A Gallup poll shows trust in mainstream media fell to a record low 32%. Trust has been on the decline since 1972.
On November 30, Armstrong Economics reported Gallup Poll: Trust in Mainstream Media Falls to 32%.
Armstrong posted a chart of the decline. Armstrong did not link back to the Gallup article, one of my pet peeves.
A search led me to this September 14 report: Gallup poll Americans’ Trust in Mass Media Sinks to New Low.
Americans’ trust and confidence in the mass media “to report the news fully, accurately and fairly” has dropped to its lowest level in Gallup polling history, with 32% saying they have a great deal or fair amount of trust in the media. This is down eight percentage points from last year.
Gallup began asking this question in 1972, and on a yearly basis since 1997. Over the history of the entire trend, Americans’ trust and confidence hit its highest point in 1976, at 72%, in the wake of widely lauded examples of investigative journalism regarding Vietnam and the Watergate scandal. After staying in the low to mid-50s through the late 1990s and into the early years of the new century, Americans’ trust in the media has fallen slowly and steadily. It has consistently been below a majority level since 2007.
The divisive presidential election this year may be corroding Americans’ trust and confidence in the media, particularly among Republicans who may believe the “mainstream media” are too hyperfocused on every controversial statement or policy proposal from Trump while devoting far less attention to controversies surrounding the Clinton campaign. However, the slide in media trust has been happening for the past decade. Before 2004, it was common for a majority of Americans to profess at least some trust in the mass media, but since then, less than half of Americans feel that way. Now, only about a third of the U.S. has any trust in the Fourth Estate, a stunning development for an institution designed to inform the public.
With the explosion of the mass media in recent years, especially the prevalence of blogs, vlogs and social media, perhaps Americans decry lower standards for journalism. When opinion-driven writing becomes something like the norm, Americans may be wary of placing trust on the work of media institutions that have less rigorous reporting criteria than in the past. On the other hand, as blogs and social media “mature,” they may improve in the American public’s eyes. This could, in turn, elevate Americans’ trust and confidence in the mass media as a whole.
Not only did Armstrong fail to link to Gallup, he also failed to note the date of the article was September 14, a pertinent fact to someone who may be thinking the Gallup report is recent news.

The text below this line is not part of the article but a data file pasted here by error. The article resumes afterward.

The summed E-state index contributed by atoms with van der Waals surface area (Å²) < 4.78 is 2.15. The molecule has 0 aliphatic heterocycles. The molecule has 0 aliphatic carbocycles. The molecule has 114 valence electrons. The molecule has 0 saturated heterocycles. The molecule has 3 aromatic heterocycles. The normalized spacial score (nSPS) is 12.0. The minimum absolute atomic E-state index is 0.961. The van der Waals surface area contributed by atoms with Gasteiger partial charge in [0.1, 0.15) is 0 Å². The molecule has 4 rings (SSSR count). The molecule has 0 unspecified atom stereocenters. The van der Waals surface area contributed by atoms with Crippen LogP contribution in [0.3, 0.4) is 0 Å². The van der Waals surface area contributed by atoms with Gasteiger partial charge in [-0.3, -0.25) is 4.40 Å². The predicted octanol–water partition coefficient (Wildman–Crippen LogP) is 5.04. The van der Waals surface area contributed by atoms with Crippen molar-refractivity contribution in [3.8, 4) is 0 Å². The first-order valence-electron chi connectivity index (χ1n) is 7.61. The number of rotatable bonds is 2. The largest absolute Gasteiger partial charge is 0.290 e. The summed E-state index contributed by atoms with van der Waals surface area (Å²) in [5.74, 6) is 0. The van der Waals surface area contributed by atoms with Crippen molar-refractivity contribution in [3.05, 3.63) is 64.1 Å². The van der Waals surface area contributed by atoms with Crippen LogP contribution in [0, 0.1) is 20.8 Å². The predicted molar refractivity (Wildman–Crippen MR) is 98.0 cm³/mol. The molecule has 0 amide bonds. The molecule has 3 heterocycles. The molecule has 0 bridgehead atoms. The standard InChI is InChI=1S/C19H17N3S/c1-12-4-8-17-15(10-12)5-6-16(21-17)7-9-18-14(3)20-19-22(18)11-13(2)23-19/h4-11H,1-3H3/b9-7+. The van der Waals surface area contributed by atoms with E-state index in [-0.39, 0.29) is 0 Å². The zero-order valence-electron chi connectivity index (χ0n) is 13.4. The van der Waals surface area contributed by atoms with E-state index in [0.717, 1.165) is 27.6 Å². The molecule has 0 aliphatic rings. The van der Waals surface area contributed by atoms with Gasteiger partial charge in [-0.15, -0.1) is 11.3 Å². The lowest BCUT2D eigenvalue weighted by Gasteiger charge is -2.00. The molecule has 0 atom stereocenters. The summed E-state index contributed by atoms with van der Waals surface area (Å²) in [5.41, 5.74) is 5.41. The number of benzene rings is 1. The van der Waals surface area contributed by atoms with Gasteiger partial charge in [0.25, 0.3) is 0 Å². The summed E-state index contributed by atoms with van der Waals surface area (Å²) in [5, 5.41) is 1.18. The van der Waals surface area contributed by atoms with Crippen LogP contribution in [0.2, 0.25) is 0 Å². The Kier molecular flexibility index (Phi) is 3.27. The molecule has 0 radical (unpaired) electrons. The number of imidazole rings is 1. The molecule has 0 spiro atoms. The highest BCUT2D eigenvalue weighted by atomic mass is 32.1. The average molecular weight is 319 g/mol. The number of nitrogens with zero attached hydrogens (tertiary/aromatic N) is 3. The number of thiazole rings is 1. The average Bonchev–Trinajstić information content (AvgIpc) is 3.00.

In the following snip Armstrong did provide links.
We should expect that the media will viciously attack Donald Trump in a futile effort to cling to some level of importance and to desperately try to demonstrate that they were not wrong with 99% of the media endorsing Hillary. But the media willingly conspired to make Hillary president. They will now try to vindicate themselves by trashing Trump at every possible chance. They will now fuel the civil divide and help lay the foundation for the collapse of the United States itself by turning left against right. Even the New York Post wrote that what they were witnessing was the end of journalism. They will do everything to try to change Congress in 2018. It appears that will be their last stand. The younger generation does not buy newspapers and magazines. Their end is near.
I traced back the link beginning with “99%” to this Armstrong article: The Press Conspiracy Against Trump Continues.
That article begins …
“CNBC came out and said it is breaking its non-endorsement policy to say Trump is unfit. While the press should never endorse anyone, this election is revealing just how corrupt the press really is.”
However, it was not CNBC that changed its policy, it was USA Today.
The preceding link points to an article on a CNBC cite, about a USA Today editorial: USA Today editorial declares Donald Trump is ‘unfit for the presidency’.
USA Today has decided to end its 34-year-old policy of not taking sides in a presidential election, declaring in an editorial: “Trump should not be president.”
The Actual Editorial concluded “Whatever you do, however, resist the siren song of a dangerous demagogue. By all means vote, just not for Donald Trump.”
Failing to link to the source, not mentioning pertinent facts such as the data is 2.5 months old, and incorrectly attributing the editorial policy of USA Today to CNBC is pretty sloppy reporting.
It’s another factor in the story on falling confidence in media.
In the above link I note NY Mag sponsoring clickait ads on a page bitching about clickbait.
NY Mag did not bother responding to an email.
Clickbait Ads on NY Mag
Link Pet Peeve
My pet peeve, to which Bloomberg is the top offender, is writing articles without linking to the source.
Take Bloomberg Econoday. Econoday’s PPI and CPI analysis come straight from a BLS report. No Link. Econoday’s Philadelphia Fed and Empire Fed regional analysis comes from the Fed. No Link.
Econoday never links to its news source. Bloomberg seldom, if ever, links to anyone but itself.
It’s not just Bloomberg, MarketWatch does the same. The practice is universal and disgusting. And Bloomberg is loaded with extremely annoying auto-play videos.
I am not perfect; I occasionally miss a link, but if so, it’s by accident, not design.
Washington Post Discredits Itself
Yes, confidence in media is down, for good reason.
Mike “Mish” Shedlock